Sunday, 1 August 2010

A beautiful little movie with very little dialog, Eden is West (dir Costa-Gavras, 2009) is a modern parable of alienation. One tactic used to increase the unreality of the action is the film's reluctance to place names on physical locations. Elias, the protagonist, for example, arrives from the refugee boat at a tourist resort somewhere on the Mediterranean coast. It may be in Italy, it may be in Greece. In fact, it's not important.

But we learn the importance of clothing in denoting social status, and how important social status is in society in order to protect the individual from harm. Elias, a handsome young man who has learnt a smattering of French, frequently secures succour from people - especially women - he meets on the way, including a German tourist named Christina, an Italian woman farmer and a wealthy Paris woman.

But it's not just the women who have kindness to give Elias. There is a band of gypsies who rescues Elias from the cops and a Paris waiter who allows him to finish off the remains of a meal left on a restaurant table by hurried diners.

Elias gets to see how immigrants are exploited, too, when he's press-ganged to work in an electronics recycling factory somewhere in the Alps. The owners dock the pay of employees for everything, including the paltry meals they're served on paper trays. This episode ends in a fight and Elias, ever resilient, escapes across the railway tracks that carry monied commuters between the great cities of Europe.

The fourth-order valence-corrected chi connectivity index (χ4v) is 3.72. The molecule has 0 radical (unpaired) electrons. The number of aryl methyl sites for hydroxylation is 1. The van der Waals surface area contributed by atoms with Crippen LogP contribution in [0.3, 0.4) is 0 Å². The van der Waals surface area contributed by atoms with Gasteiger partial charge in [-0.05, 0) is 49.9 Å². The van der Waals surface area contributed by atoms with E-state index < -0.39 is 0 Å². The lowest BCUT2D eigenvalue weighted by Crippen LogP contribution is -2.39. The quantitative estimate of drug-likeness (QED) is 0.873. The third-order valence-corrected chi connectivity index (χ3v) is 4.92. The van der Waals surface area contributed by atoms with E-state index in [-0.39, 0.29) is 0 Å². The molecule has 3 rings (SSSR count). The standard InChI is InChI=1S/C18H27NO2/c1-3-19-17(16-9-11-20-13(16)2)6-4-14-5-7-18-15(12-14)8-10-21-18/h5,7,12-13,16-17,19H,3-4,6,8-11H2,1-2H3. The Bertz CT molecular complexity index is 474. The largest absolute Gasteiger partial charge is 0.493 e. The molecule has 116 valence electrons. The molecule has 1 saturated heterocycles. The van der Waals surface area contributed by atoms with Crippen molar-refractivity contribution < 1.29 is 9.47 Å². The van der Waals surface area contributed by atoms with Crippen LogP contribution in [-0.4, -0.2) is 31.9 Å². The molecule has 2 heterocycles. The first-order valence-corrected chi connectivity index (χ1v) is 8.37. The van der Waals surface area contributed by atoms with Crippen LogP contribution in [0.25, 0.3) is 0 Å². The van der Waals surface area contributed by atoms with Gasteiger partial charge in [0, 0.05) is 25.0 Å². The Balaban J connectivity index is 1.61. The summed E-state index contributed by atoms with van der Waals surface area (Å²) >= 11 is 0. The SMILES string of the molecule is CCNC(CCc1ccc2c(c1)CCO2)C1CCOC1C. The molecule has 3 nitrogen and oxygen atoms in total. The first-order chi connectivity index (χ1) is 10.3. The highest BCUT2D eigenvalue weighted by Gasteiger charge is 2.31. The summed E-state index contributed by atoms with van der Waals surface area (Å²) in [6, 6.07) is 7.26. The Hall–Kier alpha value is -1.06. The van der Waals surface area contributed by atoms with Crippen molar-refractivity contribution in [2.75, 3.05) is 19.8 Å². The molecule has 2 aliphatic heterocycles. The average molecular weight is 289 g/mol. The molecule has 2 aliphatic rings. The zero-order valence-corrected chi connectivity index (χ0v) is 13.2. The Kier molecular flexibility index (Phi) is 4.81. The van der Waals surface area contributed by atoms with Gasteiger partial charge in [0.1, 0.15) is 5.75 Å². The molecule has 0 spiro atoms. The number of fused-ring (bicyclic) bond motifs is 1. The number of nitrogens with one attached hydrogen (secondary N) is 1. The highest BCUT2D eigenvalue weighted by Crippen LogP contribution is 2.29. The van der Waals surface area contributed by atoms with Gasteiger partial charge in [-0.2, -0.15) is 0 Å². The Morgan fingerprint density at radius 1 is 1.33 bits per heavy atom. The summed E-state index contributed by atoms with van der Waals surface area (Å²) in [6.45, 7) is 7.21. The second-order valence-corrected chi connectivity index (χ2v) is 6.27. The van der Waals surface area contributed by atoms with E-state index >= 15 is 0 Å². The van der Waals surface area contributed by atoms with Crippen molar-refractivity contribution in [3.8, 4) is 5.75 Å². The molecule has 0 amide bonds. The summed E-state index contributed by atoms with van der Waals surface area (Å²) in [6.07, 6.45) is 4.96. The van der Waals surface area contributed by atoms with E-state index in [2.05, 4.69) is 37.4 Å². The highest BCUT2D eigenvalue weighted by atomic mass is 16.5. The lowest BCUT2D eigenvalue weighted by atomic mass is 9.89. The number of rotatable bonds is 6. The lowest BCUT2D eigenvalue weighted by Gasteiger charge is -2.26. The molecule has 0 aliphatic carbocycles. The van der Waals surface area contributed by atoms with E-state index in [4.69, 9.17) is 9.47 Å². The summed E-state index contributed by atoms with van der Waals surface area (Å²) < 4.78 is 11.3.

With only one option in his possession - to link up with a magician who was visiting the resort and who gave the refugee his business card and told him to look him up in Paris - Elias weaves a path across France, finally getting a seat on a train after a fellow countryman gives him some money - but who steals his leather jacket.

In Paris, the hardship doesn't end but the temptations are greater. Elias sleeps one night in a tent on a grassy verge among urban outcasts as he gets closer to his goal: the Champs Elysees, where the magician works out of a strip club. But even when he finds the magician, Elias' travails will not finish. As the Eiffel Tower lights up in gold sparkles, the young traveller is drawn to its allure and makes his solitary way - now clad in a nice tailored wollen suit coat - down the tree-lined boulevard in search of respite from the constant shocks meted out to those who seek a new home in distant lands.

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